Well, given the fact that there is also a rise in teen pregnancy, I predict that there will also be a rise in birth defects as well. Not only will it affect teens, but it will also affect future generations. Try looking at in a way where not only will it become normal for the regular teen to be constantly in taking excessive amount of nicotine and tobacco added with the rise of teen pregnancy. This future is bound to have higher death rates and lower life expectancy. Not only that, but it would still be hard on those trying not to smoke. There will be a rise in second hand smoking and air pollution, adding to the belief and spread of global warming. So, all in all, not only are we affecting the human race and its future generations, but also the very planet we live in.

 

(Questions taken from the Kelly Gallagher Article of the week website)

E-Cigs That Will Lead to Cigarettes

Q. 1: Do you agree/disagree with the argument that e-cigs will lead to addictive use of regular cigarettes?

(Questions taken from the Kelly Gallagher Article of the week website)

I, in all do respect, do agree that e-cigs will lead to addictive use of regular cigarettes. Teens of grades 6 to 12 will most likely use e-cigs, then that will lead to cigarettes. For an example, a friend of mine once used an e-cig, now starts using cigarettes almost every few weeks or months. I, myself, even tried an e-cig, didn’t like it, and I never will. Ever since, I see people, and young people at that, use e-cigs that lead to cigarette addictiveness.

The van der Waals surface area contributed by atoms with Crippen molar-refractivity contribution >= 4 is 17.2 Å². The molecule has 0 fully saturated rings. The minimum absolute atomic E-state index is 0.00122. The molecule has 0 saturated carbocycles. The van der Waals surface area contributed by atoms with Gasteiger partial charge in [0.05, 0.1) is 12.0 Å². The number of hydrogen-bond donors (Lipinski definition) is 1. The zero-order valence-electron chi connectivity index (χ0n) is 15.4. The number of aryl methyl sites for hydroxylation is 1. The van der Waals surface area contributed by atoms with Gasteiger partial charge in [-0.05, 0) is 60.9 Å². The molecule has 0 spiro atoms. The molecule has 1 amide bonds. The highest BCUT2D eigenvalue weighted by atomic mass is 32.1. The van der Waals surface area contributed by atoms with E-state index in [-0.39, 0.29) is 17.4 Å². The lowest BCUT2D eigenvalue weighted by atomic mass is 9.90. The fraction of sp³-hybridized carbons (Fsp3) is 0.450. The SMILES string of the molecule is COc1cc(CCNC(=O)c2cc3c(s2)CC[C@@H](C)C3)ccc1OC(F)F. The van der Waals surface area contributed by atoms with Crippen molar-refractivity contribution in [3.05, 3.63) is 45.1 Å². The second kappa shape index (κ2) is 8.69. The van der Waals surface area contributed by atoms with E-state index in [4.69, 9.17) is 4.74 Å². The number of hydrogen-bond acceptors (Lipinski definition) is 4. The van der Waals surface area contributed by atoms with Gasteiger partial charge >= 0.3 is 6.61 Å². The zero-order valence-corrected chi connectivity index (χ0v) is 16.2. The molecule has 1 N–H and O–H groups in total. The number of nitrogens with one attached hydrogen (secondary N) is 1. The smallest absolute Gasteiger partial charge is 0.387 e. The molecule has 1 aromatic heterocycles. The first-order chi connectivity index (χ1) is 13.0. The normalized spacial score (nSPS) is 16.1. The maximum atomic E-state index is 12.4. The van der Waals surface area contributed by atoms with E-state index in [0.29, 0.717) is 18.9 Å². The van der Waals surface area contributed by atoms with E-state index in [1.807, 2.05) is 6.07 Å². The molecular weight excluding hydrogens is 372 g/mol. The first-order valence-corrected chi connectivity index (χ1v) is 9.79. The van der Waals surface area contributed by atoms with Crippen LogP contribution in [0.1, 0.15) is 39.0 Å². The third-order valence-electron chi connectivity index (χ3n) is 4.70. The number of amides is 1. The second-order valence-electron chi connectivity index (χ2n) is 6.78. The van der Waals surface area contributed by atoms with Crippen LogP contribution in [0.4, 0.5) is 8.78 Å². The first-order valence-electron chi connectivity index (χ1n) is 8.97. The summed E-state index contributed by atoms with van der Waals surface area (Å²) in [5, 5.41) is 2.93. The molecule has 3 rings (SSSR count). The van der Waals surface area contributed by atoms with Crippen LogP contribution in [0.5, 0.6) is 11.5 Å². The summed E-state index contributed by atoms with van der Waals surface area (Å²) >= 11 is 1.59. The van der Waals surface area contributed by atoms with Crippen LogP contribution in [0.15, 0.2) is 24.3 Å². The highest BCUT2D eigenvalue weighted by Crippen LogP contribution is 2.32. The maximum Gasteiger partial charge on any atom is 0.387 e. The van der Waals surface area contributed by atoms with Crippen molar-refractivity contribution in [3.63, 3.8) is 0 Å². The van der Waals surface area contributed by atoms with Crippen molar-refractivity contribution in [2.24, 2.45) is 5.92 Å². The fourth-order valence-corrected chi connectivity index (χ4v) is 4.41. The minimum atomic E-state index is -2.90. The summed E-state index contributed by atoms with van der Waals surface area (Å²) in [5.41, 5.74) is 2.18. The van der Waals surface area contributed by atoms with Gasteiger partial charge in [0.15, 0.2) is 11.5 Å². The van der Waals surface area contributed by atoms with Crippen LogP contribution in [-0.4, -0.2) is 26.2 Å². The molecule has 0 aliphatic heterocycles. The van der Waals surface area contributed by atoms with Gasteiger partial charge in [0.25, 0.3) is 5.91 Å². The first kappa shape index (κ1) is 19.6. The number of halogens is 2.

What You Should Know About Electronic Cigarettes

1.  Do you agree/disagree with the argument that e-cigs will lead to addictive use of regular cigarettes?

Answer: my opinion is, yes, I agree that e-cigs will lead to addictive use to regular cigarettes later on. When someone uses them and hears about regular cigarettes they think ‘oh ,if  e-cigs are good and feel good then regular cigs must make you feel great’ and so they try them and get hooked or addicted.

 

2. Should e-cigs be regulated by the FDA in the same way that regular cigarettes are?

Answer: yes, because e-cigs have pretty much the same chemicals as in regular cigs. They both have nicotine, which is a chemical that makes you addicted tobacco products.

(Questions taken from the Kelly Gallagher Article of the week website)

 

E-cigs, are they harmful or harmless?

  • Do you agree/disagree with the argument that e-cigs will lead to addictive use of regular cigarettes?
  • Should e-cigs be regulated by the FDA in the same way that regular cigarettes are?
  • If it remains that the FDA does not regulate e-cigs, predict what effect it will have on our teens in 5-10 years?

(Questions taken from the Kelly Gallagher Article of the week website)

I agree with the fact that e-cigs may negetively affect someones life financially and physically, but im not so sure it can lead to the use of regelar cigerettes. I feel like it is a possibility, but I don’t feel like is is a rising problem. I think e-cigs should definitely be regulated just so that people can be more informed about the health risks it carries. I just think that if the FDA does not regulate e-cigs, teens would not only be more exposed to niccotine, but it would decensitize people to the negative aspects in smoking and teens would think smoking e-cigs are harmless and cool.